WINTER REPORT: Market Depreciation vs. Declining Residual Values

By Dennis Rousseau, founder and president of This article was originally published in the Aircraft Bluebook Marketline Winter 2014 edition.

In 1999, a new Gulfstream GV sold for ~$39.5M. Considering a ‘useful life’ of 30 years and an average utility of 500 hours per year, a 1999 year model in 2014 (midlife/15 years) would be considered ‘average’ with ~7,500 hours total time. When we consider a ‘normal’ value retention of 20 percent of the original cost new, at the end of 30 years we would expect a market value of ~$7.4M and a midlife value of $22.1M. In fact, the midlife value today is closer to $15.2M. Will the market continue to hasten depreciation beyond what should reasonably be expected for a 30-year old aircraft? Are longer-range aircraft affected more than those in the small and medium-jet categories? Do aircraft with higher production runs (350+) depreciate quicker?

Let’s look at a random selection of aircraft in the small and medium-jet categories and examine value retention over six years. When we apply a 30-year age-based depreciation schedule to aircraft, the aircraft (over six years) should yield a market value of ~80 percent of its original cost new. As depicted in the chart, the values retained after six years are well below what a ‘normal’ market would deliver, in some cases dropping more than 60 percent.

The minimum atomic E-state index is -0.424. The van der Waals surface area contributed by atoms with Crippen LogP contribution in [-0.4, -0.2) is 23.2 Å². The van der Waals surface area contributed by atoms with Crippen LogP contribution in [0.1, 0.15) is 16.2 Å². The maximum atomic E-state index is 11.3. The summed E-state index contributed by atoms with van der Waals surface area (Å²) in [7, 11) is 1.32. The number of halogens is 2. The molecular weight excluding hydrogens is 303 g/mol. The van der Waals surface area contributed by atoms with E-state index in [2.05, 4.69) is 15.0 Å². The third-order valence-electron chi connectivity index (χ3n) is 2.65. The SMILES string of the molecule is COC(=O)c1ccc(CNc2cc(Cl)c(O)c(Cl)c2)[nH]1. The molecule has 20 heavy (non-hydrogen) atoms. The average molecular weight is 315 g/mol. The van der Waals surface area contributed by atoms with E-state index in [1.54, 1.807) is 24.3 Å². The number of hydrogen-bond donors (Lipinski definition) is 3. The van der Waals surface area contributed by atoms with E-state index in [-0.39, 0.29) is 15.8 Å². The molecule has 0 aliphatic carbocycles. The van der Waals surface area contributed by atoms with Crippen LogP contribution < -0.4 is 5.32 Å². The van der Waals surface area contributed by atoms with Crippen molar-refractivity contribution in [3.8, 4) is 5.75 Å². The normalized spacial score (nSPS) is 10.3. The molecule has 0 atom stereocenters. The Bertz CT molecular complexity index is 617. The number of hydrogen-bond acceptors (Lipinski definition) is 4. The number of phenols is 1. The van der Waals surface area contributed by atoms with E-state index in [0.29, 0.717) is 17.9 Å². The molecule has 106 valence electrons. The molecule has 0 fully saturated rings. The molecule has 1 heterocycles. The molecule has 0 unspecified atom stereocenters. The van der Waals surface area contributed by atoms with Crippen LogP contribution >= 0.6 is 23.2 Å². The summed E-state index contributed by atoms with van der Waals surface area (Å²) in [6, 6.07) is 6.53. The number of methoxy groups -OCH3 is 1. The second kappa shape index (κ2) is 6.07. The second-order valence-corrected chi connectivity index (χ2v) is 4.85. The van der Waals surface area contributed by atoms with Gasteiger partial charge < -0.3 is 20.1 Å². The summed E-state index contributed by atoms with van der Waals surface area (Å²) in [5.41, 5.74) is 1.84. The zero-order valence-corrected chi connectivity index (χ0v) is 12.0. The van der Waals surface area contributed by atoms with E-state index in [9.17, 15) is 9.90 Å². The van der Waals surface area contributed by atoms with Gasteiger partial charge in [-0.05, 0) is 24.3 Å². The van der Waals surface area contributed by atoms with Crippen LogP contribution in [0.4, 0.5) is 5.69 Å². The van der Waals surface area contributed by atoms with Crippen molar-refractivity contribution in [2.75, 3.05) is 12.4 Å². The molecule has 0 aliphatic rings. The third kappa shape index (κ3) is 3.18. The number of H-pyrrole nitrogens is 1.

2008 Model Yr Values

Could this be indicative of the lower end of the business jet market depreciating quicker than those aircraft with greater capability (i.e., longer range, larger cabin)? Further consider that the price points of these aircraft are coming so close that decision making leans in favor of an aircraft with a stand-up cabin and greater range (aka ‘getting the most value for the dollar’). By way of example, YTD 2014 the average selling price for a 2008 Lear 45XR is $4.9M and a 2008 Lear 60XR $5.2M. Perhaps the dynamic in passenger requirements is trending to greater range and capability for near the same dollar. At the end of the day, OEMs are building next generation aircraft that go further, fly faster and higher, have lower cabin pressure altitudes, extended design life and reasonable price points relative to the technology and capabilities, which will certainly change the market dynamics in the near term.

1999 GV

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